Also good: ADOPT-A-THON, “SILLY GOOSE!,” Nintendo’s TOADETTE, MAIDEN NAME, BLOOD DONOR, PIE CRUST, PIANO TUNER, PET CARRIER, “DON’T RUSH ME!,” and ALOHA SHIRT. Not so keen on REDOS and AS ONE, but everything else is smooth.

Flag of Botswana

Clues of note:

  • 15a. [One working on a grand scale?]. PIANO TUNER. Two bits of wordplay for the price of one. Nice clue.
  • 52a. [Confidentiality doc]. NDA. Was thinking “doctor” the whole time. Needed the crossings to sort this out.
  • 46d. [Animal represented by the stripes on Botswana’s flag]. ZEBRA.

Fun, fast grid. Four stars.

Zachary David Levy’s Universal Sunday crossword, “Now C Here”—Jim P’s review

The title made me expect we were adding C to the theme entries. But that’s not right. C is added to the starts of other entries in the grid which are synonyms for the theme entries.

Universal Sunday crossword solution · “Now C Here” · Zachary David Levy · 5.22.22

  • 21a. [C + 117-Down?] UNDER LOCK AND KEY with 117d being AGED leading to CAGED.
  • 39a. [C + 4-Down?] HEAD OVER HEELS w/HARMED -> CHARMED.
  • 100a. [C + 84-Down?] READY TO STRIKE w/OILED -> COILED.
  • 122a. [C + 46-Down?] SINGING THE BLUES w/RUSHED -> CRUSHED.

I like the different angle this theme took, but I will be the first to admit that I didn’t bother looking at the cross references during the solve since I was timing myself. If I wasn’t, I probably would’ve enjoyed it more.

What I don’t get is why you wouldn’t title the puzzle “C+”. Seems like an obvious choice to me.

With theme-related entries all over the grid, there are plenty of constraints. But the fill is smooth enough that you don’t notice. And there are definitely highlights like DEAD AIR, ALFALFA, MEGATRON, AD SLOGAN, TO A FAULT, KENKEN, DELISH, RIPTIDE, “LIKE SO,” OOPSIE, and His AIRNESS.

Clues of note:

  • 88a. [County for Disneyland … or much of Disney World]. ORANGE. Wow, really? That’s such an odd coincidence.
  • 20d. [Drill sergeant’s title, perhaps]. SIR. Hmm. Most sergeants I knew when I was active duty would vociferously object to being called “SIR.” That’s reserved for officers.
  • Fave clues: 52d [Product line?] for AD SLOGAN and 72d [No longer neutral?] for IN GEAR.
  • 115d. [“Far out!”]. RAD. Those are from two very different time periods. Or are we distanced enough from both of them that it’s hard to discern that?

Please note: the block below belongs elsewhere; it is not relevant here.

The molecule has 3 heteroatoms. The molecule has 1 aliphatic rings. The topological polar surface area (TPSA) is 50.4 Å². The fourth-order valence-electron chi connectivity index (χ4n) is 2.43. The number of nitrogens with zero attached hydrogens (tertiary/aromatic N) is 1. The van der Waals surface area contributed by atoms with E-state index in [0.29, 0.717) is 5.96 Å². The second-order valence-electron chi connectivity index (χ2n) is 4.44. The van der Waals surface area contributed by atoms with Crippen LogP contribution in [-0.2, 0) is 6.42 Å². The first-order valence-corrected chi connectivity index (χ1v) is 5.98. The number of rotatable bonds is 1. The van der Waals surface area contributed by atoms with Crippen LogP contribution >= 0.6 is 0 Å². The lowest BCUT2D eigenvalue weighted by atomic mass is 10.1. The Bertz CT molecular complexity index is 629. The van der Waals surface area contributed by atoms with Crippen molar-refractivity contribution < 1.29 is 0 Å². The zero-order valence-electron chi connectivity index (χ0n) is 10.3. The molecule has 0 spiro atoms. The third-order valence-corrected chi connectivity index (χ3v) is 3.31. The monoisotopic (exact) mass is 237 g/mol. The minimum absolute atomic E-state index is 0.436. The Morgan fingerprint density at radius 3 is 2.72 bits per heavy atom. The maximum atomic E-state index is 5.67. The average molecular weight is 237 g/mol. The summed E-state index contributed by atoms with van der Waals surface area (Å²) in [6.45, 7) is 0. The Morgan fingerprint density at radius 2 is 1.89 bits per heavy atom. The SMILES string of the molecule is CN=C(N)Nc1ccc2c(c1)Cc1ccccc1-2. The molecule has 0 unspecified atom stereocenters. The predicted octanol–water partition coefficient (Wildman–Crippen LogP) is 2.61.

Solid theme and smooth fill. 3.75 stars.

Taylor Johnson’s LA Times crossword – Gareth’s summary

LA Times 220522
Welcome to the Big Leagues

Today’s puzzle by Taylor Johnson has a title, “Welcome to the Big Leagues” that calls back to last Sunday. Here, it’s simply the prefix, pro, inserted in phrases to create wackiness. It’s hard to extend that one gimmick into a Sunday-size puzzle. The results are definitely variable in quality, though many did work well:

  • [Shout to an FBI agent investigating the wrong fellow?], DONT[PRO]BETHATGUY. Interesting startin with the most radical alteration that changes the pronunciation completely. The base phrase was a strong choice though.
  • [The polygraph is rigged!,” e.g.?], LIEDETECTOR[PRO]TEST.
  • [“RuPaul’s Drag Race” prize money?], [PRO]FITFORAQUEEN
    [Like philosophers who can’t find their way home?], LOSTAND[PRO]FOUND. Also a good’un.
  • [Hype that just goes on and on and on?], PERPETUAL[PRO]MOTION
  • [Put off fulfilling a campaign promise?], [PRO]LONGTERMGOALS

A trend for me so far in Patti Varol’s editorship has been mostly easier clues with a few difficult names being the major speedbump. Today’s difficult spots were in the area around [Glazer of “Broad City”], ILANA and [Long who plays Steve on “PEN15”], CHAU and [Leslie of “This Is 40”], MANN; as well as the intersection of [“Chilombo” Grammy nominee Jhené __] AIKO and [Maker of Calling All Goddesses! nail polish], OPI. I misremembered the latter as EPI.